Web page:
Reliance Communications Eyes Deal for Tower Unit

NEW DELHI (Reuters) – Reliance Communications’ (RLCM.BO) plan to open up its telecoms tower unit to investors signals the ammunition India’s No. 2 mobile operator can tap as it aims to cut its huge debt in a fiercely competitive market.

Carriers in India’s cut-throat cellular sector, also the world’s fastest-growing – with more than 600 million users – have been shedding their tower businesses and renting capacity to cut debt and lower costs.

Last week, Reliance Comm, controlled by billionaire Anil Ambani, unveiled plans to sell up to a 26 percent stake in itself, after India sold licences for 3G wireless services at a price far higher than expected.  

Talk about a stake sale started soon after controlling shareholder Anil and his long-estranged brother Mukesh ended an agreement that forbade them from competing on each other’s turf, freeing Anil to bring new investors into his debt-laden company.

On Monday, Reliance Comm said its board approved a proposal to bring investors into its tower arm and help create an independent tower company. The tower unit could be valued at more than $5 billion based on recent telecom tower deals in the Indian market.

“The game plan is to add as much as ammunition possible to your balance sheet,” said New Delhi-based Jagannadham Thunuguntla, head of equity at SMC Capitals, referring Reliance Commm’s plans. “Be it a stake sale in the mobile company or the tower unit.”

Demand for tower assets is set to increase as winners in the recent licence auction start to roll out third-generation services.

Brokerage Anand Rathi Financial Services estimates Reliance Comm has consolidated net debt of 341 billion rupees ($7.3 billion) after the 3G licence auction and that could almost halve if it strikes a deal through a mix of cash and stock.

By 0830 GMT, Reliance Comm shares were up 3.2 percent in a flat broader Mumbai market .BSESN, after rising as much as 5.2 percent in early trade.

Nearly 10 million shares of Reliance Comm were traded on the National Stock Exchange, compared with full-day average volume of 9.3 million over the past 30 days.

After being one of the worst performers in the benchmark Mumbai index for much of 2010, Reliance Comm’s shares have erased losses for the year on talks for the stake sale and are up about 6 percent so far this year.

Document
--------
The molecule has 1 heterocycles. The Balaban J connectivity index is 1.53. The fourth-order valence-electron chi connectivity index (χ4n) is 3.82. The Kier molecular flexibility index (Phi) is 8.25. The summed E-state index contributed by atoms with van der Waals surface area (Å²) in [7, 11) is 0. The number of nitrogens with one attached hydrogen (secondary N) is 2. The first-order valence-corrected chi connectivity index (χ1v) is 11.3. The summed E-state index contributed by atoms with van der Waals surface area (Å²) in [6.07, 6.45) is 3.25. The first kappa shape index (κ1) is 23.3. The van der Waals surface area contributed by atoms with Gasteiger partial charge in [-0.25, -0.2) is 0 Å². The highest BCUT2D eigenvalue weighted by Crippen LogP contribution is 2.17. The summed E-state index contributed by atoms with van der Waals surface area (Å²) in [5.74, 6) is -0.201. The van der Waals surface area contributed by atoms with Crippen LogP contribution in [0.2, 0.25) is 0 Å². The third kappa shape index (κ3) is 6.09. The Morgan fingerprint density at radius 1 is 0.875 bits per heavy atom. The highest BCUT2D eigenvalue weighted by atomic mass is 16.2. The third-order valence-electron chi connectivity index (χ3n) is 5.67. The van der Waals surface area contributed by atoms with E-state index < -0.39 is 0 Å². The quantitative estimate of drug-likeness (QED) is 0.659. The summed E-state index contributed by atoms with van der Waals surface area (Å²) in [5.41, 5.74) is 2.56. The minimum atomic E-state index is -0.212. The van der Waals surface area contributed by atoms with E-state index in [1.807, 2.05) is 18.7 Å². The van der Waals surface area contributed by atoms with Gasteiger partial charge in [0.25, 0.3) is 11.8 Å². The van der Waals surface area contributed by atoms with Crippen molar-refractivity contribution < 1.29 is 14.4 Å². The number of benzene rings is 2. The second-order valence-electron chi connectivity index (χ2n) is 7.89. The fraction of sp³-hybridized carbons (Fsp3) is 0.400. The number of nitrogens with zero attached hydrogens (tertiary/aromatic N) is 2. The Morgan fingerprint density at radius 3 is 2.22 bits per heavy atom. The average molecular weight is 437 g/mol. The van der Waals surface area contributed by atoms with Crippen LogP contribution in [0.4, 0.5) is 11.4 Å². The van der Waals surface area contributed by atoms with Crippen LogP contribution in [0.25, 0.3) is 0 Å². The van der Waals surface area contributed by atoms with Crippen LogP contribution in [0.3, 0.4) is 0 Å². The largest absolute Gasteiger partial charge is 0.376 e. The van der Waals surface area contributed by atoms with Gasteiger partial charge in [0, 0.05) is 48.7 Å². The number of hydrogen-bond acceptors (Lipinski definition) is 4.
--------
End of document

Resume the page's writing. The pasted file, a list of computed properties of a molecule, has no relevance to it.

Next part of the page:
‘ADVANCED TALKS’

Reliance Comm is looking at options including a “demerger and/or other suitable value-creating options” of the tower assets of its Reliance Infratel unit, and would be paid in cash and stock. 

The company, which had earlier planned to sell 10 percent of Reliance Infratel through an initial public offering, said it was in “advanced stage” talks with several international and local strategic and financial players for the tower unit stake and expected to announce a deal shortly.

“The Infratel IPO doesn’t seem to be happening — the overall market conditions are not great and the mood in the telecoms sector is also not favourable. So how to monetise the assets in one form or the other,” Thunuguntla said.

Reliance Comm also said its aim was to form an independent tower company not owned or controlled by a telecoms carrier that would help get more contracts among competitors and from firms who have obtained spectrum in recent auctions.

The Economic Times newspaper named India’s GTL Infrastructure (GTLI.BO), U.S.-based tower firm American Tower (AMT.N) and a consortium of Crown Castle (CCI.N) and private equity Blackstone (BX.N) among the suitors.

GTL, which earlier this year agreed to buy mobile firm Aircel’s towers in a $1.8 billion deal, is India’s largest tower company without any holding by a mobile carrier.

A spokesman for GTL declined to comment.

Brokerage Religare Capital markets said Reliance Industries (RELI.BO), which is buying Infotel Brodaband that emerged as the only firm to secure nationwide broadband spectrum, could also be a likely suitor for the Reliance Comm tower assets as it would need tower and fibre infrastructure to roll out broadband. ($1=46.7 rupees)

By Devidutta Tripathy
(Additional reporting by Rajesh Kurup in MUMBAI; Editing by Ranjit Gangadharan and Anshuman Daga)